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The takeaway from this thread: cash is for us lowly peons.
I have a couple of non-peon friends, and I end up bailing them out with cash when they've forgotten that the local greasy spoon diners take... greenback dollars only. And all they have is some pretentious Molybdenum Amex card.
  #47  
Old 10-10-2019, 09:21 AM
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I have a couple of non-peon friends, and I end up bailing them out with cash when they've forgotten that the local greasy spoon diners take... greenback dollars only. And all they have is some pretentious Molybdenum Amex card.
It's been a long long long long time since I ran across an established business that doesn't take plastic. Typically that's only pop-up things like street fairs and special event parking. (But then. the Canadian banking system is usually a few years ahead of the USA)

But again, to be repetitive, billionaires don't need ready cash. They use their assets to offset any money they need someone to front them, and banks are happy to oblige. To see how this works out, take a lesson from Michael Jackson. He made money hand over fist, spent like a drunken sailor. Some spending was quite useful - he bought the Beatles' catalog which was an on-going money-maker. He had a back catalog of his own songs, which to this day continue to make money. For any big purchase, he went to some banks somewhere and they were happy to advance him cash against future income.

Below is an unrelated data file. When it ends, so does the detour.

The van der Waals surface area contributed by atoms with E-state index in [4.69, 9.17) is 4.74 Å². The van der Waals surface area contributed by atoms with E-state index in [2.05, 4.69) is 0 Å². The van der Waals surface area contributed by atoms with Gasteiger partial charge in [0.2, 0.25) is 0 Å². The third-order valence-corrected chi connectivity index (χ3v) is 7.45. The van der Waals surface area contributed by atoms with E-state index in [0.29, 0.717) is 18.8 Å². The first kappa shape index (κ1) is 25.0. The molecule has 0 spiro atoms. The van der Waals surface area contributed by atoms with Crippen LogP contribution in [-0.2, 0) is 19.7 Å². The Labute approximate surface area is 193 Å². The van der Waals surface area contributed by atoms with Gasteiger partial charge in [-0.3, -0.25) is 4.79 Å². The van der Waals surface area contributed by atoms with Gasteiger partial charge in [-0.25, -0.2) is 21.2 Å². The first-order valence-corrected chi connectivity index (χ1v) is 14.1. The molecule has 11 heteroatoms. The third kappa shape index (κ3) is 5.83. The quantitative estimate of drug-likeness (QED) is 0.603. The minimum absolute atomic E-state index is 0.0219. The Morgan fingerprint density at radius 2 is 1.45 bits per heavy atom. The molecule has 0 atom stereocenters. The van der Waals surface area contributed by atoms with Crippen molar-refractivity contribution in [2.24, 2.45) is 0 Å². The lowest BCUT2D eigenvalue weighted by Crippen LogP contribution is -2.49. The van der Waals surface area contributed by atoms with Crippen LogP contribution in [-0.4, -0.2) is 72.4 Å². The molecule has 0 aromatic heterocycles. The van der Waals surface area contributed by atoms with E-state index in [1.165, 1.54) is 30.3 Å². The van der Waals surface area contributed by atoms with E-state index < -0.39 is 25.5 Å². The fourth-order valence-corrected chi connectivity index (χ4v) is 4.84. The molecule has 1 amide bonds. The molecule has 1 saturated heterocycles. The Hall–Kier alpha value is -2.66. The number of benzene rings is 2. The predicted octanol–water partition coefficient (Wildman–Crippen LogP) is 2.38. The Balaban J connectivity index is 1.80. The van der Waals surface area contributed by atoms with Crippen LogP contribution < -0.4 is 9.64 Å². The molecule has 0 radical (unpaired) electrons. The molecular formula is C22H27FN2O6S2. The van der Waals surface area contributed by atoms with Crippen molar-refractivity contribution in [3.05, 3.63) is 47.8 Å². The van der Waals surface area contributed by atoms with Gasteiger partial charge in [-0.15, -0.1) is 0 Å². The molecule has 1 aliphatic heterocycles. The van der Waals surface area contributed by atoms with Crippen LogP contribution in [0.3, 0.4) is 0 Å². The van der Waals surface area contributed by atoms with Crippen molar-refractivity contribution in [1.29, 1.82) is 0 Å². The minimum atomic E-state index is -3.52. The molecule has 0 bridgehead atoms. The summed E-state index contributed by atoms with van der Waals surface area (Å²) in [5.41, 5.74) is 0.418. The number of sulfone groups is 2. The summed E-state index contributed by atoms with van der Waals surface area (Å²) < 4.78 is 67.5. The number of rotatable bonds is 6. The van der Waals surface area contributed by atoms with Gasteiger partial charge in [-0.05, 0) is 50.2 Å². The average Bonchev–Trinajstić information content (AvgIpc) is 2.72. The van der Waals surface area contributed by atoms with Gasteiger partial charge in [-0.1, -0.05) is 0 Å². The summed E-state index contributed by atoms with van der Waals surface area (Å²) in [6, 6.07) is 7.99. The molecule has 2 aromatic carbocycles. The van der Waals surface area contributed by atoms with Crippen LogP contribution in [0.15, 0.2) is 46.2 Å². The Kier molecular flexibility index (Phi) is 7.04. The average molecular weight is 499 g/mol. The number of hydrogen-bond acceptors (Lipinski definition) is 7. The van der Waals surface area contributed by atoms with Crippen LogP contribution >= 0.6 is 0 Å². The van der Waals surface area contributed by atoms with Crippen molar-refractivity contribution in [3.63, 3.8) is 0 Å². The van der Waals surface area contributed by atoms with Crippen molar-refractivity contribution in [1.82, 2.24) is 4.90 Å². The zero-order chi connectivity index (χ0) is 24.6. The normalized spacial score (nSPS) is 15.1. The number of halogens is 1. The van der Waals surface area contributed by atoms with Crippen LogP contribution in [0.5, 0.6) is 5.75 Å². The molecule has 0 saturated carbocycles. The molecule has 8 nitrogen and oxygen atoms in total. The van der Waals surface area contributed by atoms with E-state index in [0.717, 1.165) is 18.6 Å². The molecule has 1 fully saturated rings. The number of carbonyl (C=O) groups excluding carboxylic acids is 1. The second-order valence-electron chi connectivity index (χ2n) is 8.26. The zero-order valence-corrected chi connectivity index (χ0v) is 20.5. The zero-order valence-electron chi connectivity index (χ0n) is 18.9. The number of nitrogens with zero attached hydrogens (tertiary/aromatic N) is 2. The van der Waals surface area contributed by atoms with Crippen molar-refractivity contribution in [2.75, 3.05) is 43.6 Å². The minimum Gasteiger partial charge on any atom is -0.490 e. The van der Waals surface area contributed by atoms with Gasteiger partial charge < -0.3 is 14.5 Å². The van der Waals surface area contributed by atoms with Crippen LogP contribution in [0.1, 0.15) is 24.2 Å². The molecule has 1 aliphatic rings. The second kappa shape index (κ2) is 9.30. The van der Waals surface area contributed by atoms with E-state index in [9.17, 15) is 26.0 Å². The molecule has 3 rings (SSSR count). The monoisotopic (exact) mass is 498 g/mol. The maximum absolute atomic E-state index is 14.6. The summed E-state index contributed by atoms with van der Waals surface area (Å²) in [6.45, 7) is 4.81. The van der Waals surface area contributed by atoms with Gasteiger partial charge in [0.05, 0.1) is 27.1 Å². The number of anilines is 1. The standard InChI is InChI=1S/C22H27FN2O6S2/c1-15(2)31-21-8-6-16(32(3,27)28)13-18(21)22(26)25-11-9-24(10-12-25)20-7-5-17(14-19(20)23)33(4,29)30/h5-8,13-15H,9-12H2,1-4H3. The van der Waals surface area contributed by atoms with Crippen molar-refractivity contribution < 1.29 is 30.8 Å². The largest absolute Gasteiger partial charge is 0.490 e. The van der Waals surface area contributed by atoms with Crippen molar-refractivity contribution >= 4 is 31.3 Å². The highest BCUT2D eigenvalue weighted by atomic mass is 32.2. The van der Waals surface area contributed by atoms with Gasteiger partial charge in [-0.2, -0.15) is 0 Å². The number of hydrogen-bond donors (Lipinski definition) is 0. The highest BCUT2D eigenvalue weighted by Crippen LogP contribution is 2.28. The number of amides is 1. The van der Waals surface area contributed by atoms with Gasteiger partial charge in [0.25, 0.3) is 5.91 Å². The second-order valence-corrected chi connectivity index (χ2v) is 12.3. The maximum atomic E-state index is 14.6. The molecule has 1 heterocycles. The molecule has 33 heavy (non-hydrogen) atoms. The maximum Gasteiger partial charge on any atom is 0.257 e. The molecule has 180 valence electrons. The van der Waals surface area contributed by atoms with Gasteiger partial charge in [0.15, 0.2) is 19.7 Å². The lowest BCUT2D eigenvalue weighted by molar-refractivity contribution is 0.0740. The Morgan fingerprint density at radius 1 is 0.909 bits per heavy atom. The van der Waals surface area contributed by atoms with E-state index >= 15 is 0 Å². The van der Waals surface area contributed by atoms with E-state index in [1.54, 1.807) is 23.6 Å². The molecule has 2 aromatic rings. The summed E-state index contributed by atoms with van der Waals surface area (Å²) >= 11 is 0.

However, he went too far. As I mentioned - in that first documentary, they not only showed Neverland in all its extravagance, but showed him walking through some artsy schlock shop buying this and that (African masks, 3-foot brass elephant, that sort of thing). He said "I want that, that, that..." and the store boxed it up, sent it to Neverland along with the bill. The banks began to get worried he owed too much. They started demanding specific security - i.e. we won't actually buy the Beatles' music rights, but you agree their income will be directed specifically to our loans first until they are paid off; about as close to a mortgage as one gets.

(When I was in Dubai and took a boat tour around the Palm, the tour guide mentioned that the room over the arch in the Atlantis cost $79,000 a night and Michael Jackson stayed there once for a while...)

Once he died (and so stopped spending like crazy) trustees sorted out his debts and income, paid down his loans, and his(?) kids are well off.

That's how billionaires spend when they want to. They say what they want, and someone makes the arrangements for them, and unless they want to get involved, they are not bothered with the details unless it means significant changes in the character of their holdings.

Last edited by md2000; 10-10-2019 at 09:24 AM.
  #48  
Old 10-10-2019, 09:28 AM
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Old joke - accountant comes to billionaire and says "sir, your son lost a million dollars playing cards in Vegas last year. How long can you let him do this?"

Billionaire: [thinks for a moment] " About 1200 years?"